Antibiotics has become an integral vaccine for most industries. From humans to animals. Recent studies have shown an increase of antibiotic resistance. However, some poultry farmers still relies on the effectiveness of antibiotics. An article by Daily Nation argues why:
Improved poultry management
You see, I’ve since tried to improve my poultry management practices such as vaccination, segregation of flocks by age, optimal sanitation and ventilation systems, better feed, and improved biosecurity, but my chicks are still dying.
To say the truth, I’m not the only farmer grappling with this problem. Some time back, I received an email from Kibet who was contemplating starting to rear poultry but was concerned about outbreak of diseases.
“Is it necessary to give them antibiotics regularly to prevent from infection and death?” he asked me.
“Apart from routine vaccines, farm biosecurity and de-worming, I don’t give healthy chicken any antibiotics. I only administer antibiotics to sick birds when the vet recommends,” I told him.
Well, I have realised that using antibiotics only when the birds are showing signs of illness and after consulting a veterinary surgeon to diagnose and prescribe the appropriate treatment comes at a cost. These include dead birds, high cost of drugs that have to be administered at the full treatment dose and consultation fee.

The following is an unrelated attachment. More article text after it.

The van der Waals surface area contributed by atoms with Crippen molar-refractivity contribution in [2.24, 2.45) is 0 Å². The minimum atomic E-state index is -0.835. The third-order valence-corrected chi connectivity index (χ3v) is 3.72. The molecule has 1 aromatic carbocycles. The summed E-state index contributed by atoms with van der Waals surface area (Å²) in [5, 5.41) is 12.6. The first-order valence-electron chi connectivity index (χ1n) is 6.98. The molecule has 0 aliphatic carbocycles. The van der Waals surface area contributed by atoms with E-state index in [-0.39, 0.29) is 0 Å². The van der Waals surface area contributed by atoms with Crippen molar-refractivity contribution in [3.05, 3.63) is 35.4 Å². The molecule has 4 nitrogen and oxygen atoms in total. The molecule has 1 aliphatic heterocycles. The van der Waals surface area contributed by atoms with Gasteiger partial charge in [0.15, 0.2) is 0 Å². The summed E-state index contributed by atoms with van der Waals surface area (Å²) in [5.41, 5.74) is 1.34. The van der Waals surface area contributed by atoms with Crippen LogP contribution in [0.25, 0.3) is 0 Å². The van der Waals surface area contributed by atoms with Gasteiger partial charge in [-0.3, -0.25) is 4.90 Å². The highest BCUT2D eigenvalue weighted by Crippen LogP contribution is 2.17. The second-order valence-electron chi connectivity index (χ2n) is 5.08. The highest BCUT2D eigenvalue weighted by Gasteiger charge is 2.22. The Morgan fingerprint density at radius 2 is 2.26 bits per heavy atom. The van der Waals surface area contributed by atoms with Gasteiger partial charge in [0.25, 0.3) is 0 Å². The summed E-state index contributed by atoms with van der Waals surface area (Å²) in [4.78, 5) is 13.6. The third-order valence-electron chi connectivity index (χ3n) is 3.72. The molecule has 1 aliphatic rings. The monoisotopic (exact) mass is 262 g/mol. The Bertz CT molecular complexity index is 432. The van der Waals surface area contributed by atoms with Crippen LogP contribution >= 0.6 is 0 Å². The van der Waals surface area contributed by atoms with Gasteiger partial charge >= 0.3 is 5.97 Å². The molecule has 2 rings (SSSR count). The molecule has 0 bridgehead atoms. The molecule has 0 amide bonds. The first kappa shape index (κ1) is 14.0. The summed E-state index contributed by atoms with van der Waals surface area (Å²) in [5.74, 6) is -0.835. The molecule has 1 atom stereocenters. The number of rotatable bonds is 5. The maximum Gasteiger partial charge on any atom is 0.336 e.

I’ve been advised to give antibiotics to the entire flock to prevent infection from sweeping through the population at vulnerable points in their production cycle.
In fact, apart from treating animals with bacterial infections, the antibiotics can be used to prevent infections and to promote faster growth.
The so-called “prophylactic” or “metaphylactic” antibiotics are usually mixed with water or food. In fact, by simply mixing very low quantities of antibiotics in the feeds, a feed miller or farmer can reduce infections in the flock and stimulate faster growth thereby making more money.
The downside of this practice is that it harms human health as bacteria become resistant to antibiotics. A recent study by the University of Nairobi’s toxicology laboratories found that samples taken from the city’s meat sources of Gatundu, Thika and Limuru had high amounts of antibiotics that could lead to resistance.
Another thing the vets have advised, which I always observe, is to withdraw eggs and meat from the market for at least 72 hours and seven days respectively after administering a course of antibiotics to the birds.
For now, after weighing the pros and cons, I will not use antibiotics unless my chickens are sick and a vet officer has recommended.
What I have decided is to link up with Paul Mwangi, a Pest Control Surveyor, who will be visiting my farm to offer recommendations on the rodent menace so that I see if disease incidences would go down once I eliminate rats.